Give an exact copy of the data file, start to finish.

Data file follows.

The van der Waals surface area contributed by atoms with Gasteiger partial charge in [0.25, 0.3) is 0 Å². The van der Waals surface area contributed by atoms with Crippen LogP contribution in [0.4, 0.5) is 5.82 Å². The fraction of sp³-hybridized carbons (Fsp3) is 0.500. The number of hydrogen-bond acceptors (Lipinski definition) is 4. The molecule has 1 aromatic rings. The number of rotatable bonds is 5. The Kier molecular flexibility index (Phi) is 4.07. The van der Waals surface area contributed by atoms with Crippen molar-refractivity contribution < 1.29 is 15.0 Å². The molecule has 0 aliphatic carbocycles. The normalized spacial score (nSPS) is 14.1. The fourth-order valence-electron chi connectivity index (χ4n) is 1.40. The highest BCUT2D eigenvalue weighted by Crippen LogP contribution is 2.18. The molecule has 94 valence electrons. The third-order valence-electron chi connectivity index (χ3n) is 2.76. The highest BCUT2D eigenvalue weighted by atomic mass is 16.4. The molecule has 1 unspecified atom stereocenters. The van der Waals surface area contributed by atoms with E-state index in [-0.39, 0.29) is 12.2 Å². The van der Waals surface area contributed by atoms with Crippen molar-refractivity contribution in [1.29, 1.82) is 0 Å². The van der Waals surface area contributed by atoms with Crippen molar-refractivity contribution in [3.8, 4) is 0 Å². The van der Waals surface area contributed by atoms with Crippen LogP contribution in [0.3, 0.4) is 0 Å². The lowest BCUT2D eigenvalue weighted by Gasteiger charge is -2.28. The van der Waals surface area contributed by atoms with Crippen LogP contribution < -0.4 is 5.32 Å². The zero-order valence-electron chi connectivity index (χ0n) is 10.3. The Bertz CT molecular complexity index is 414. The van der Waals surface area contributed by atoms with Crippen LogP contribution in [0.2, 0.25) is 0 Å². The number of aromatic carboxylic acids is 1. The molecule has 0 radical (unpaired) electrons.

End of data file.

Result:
The van der Waals surface area contributed by atoms with Gasteiger partial charge in [0.25, 0.3) is 0 Å². The van der Waals surface area contributed by atoms with Crippen LogP contribution in [0.4, 0.5) is 5.82 Å². The fraction of sp³-hybridized carbons (Fsp3) is 0.500. The number of hydrogen-bond acceptors (Lipinski definition) is 4. The molecule has 1 aromatic rings. The number of rotatable bonds is 5. The Kier molecular flexibility index (Phi) is 4.07. The van der Waals surface area contributed by atoms with Crippen molar-refractivity contribution < 1.29 is 15.0 Å². The molecule has 0 aliphatic carbocycles. The normalized spacial score (nSPS) is 14.1. The fourth-order valence-electron chi connectivity index (χ4n) is 1.40. The highest BCUT2D eigenvalue weighted by Crippen LogP contribution is 2.18. The molecule has 94 valence electrons. The third-order valence-electron chi connectivity index (χ3n) is 2.76. The highest BCUT2D eigenvalue weighted by atomic mass is 16.4. The molecule has 1 unspecified atom stereocenters. The van der Waals surface area contributed by atoms with E-state index in [-0.39, 0.29) is 12.2 Å². The van der Waals surface area contributed by atoms with Crippen molar-refractivity contribution in [1.29, 1.82) is 0 Å². The van der Waals surface area contributed by atoms with Crippen molar-refractivity contribution in [3.8, 4) is 0 Å². The van der Waals surface area contributed by atoms with Crippen LogP contribution in [0.3, 0.4) is 0 Å². The lowest BCUT2D eigenvalue weighted by Gasteiger charge is -2.28. The van der Waals surface area contributed by atoms with Crippen LogP contribution < -0.4 is 5.32 Å². The zero-order valence-electron chi connectivity index (χ0n) is 10.3. The Bertz CT molecular complexity index is 414. The van der Waals surface area contributed by atoms with Crippen LogP contribution in [0.2, 0.25) is 0 Å². The number of aromatic carboxylic acids is 1. The molecule has 0 radical (unpaired) electrons.